Of course he had a point. A very big point. When are we ever going to live our life if we don’t live it now? But what we do now has consequences; our present actions are continually shaping our future state. And dependent on what lies behind these actions is nothing less than our own happiness and suffering. Considering the future with right view in this way we cannot help but live fully now.

I had always been very aware that however I might live my life, barring following this path, I would only find myself being unhappy. How could I possibly end up being happy? What was I doing that would bring happiness? I distinctly remember going out for a drive with my brother not long after I had passed my driving test, stopping in the countryside somewhere, and having a deep and not so jolly conversation with him. We both came to the conclusion that we would never be truly happy. Why would we think that? Well, I guess it boiled down to a smidgen of right view: an understanding that maybe we weren’t providing the conditions for that happiness to arise in the future; that the paths we were currently treading could not lead to that happiness.

So it was an investment, I told my father. I had often looked at older people and observed how they were just not happy. I did not want to be like that. But why this path? Well, I had been practising Buddhist meditation seriously for a good half a year or so and it had opened up two appealing avenues for me: happiness and wisdom.

When we consider that we are – at this moment – creating our future, then it makes us take stock. If we project our mind into the future and consider what kind of life we want to be living, what state of mind we want to have, what level of wisdom we want to possess, and how happy we would like to be, then we shine the light of right view on our thoughts and actions now and see whether they are leading us in that direction, or whether they are not. If they are not then we make an effort to change that.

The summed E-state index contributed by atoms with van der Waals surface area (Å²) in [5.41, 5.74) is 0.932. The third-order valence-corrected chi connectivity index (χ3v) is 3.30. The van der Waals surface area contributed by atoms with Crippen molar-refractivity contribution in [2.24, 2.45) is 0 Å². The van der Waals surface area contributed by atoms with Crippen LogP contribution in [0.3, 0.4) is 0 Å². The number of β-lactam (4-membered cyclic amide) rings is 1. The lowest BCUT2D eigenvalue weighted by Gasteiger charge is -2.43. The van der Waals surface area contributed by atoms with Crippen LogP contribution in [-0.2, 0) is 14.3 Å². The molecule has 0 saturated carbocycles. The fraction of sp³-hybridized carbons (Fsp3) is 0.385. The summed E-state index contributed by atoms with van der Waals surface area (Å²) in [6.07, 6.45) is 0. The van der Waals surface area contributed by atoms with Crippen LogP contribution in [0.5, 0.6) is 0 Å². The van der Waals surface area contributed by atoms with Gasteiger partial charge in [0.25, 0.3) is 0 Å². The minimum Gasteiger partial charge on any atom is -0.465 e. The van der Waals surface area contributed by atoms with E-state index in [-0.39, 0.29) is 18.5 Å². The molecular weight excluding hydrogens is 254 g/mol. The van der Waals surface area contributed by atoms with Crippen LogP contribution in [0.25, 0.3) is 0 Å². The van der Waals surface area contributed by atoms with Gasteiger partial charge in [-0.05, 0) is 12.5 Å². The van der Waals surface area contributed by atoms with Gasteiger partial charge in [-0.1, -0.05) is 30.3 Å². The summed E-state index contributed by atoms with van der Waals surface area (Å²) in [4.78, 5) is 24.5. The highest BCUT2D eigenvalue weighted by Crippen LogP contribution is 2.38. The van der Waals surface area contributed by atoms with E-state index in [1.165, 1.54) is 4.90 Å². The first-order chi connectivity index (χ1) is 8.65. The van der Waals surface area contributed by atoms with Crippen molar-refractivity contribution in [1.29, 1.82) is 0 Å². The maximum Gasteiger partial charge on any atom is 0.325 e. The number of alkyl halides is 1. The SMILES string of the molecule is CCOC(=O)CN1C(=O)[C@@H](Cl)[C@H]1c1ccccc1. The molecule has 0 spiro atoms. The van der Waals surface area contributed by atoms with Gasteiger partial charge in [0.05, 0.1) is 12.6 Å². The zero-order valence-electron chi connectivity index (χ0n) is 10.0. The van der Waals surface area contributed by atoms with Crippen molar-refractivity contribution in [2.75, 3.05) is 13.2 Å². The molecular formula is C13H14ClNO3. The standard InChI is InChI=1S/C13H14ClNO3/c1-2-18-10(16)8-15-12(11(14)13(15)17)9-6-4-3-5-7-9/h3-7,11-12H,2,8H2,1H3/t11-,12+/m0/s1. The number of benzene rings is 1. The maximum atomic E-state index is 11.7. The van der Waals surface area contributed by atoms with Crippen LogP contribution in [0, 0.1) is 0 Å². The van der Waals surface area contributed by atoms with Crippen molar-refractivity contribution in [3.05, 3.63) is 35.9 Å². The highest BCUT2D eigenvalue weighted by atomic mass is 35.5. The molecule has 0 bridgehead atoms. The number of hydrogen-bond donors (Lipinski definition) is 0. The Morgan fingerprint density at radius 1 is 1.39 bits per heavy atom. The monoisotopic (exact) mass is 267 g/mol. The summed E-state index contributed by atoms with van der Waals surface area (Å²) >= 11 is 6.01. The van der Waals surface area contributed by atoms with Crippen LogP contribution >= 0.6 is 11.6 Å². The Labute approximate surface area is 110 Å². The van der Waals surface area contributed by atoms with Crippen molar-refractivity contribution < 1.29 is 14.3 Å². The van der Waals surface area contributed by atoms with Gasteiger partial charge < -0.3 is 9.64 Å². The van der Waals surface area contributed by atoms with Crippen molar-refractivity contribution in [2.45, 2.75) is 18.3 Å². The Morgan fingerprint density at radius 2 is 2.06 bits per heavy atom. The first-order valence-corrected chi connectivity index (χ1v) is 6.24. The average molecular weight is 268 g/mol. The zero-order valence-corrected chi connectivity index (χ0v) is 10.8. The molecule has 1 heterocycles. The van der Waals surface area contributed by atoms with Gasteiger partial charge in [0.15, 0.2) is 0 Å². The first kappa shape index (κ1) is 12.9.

Think of a potter at his wheel. There he sits with the lump of clay poised ready before him – its future shape entirely in his hands. Around spins the wheel and the potter begins to shape the supple clay. At every moment that clay is the perfect record of the movements of the potter’s hands. No movement will go unnoticed; each one will be unfailingly recorded in the clay. And so it is with our life. In every moment, with every intentional action, we are shaping our future state. And consequently, at every moment, our life is a record of our actions that have gone before.

This is one reason why it so crucial that we as Buddhists feel able to reject outright the existence of a creator God as wrong view. As soon as we lay the responsibility for our existence elsewhere we undermine this fundamental aspect of right view: that we are our own creators, that we alone are responsible for our present and future happiness and suffering; that the reasons for our existence are none other than our own ignorance and craving. These two things are the causes, the conditions, for us being here, now. And it is by uprooting them – which is done by gaining a direct insight into the Four Noble Truths – that we are able to free ourselves, through our own efforts, from this realm of birth and death.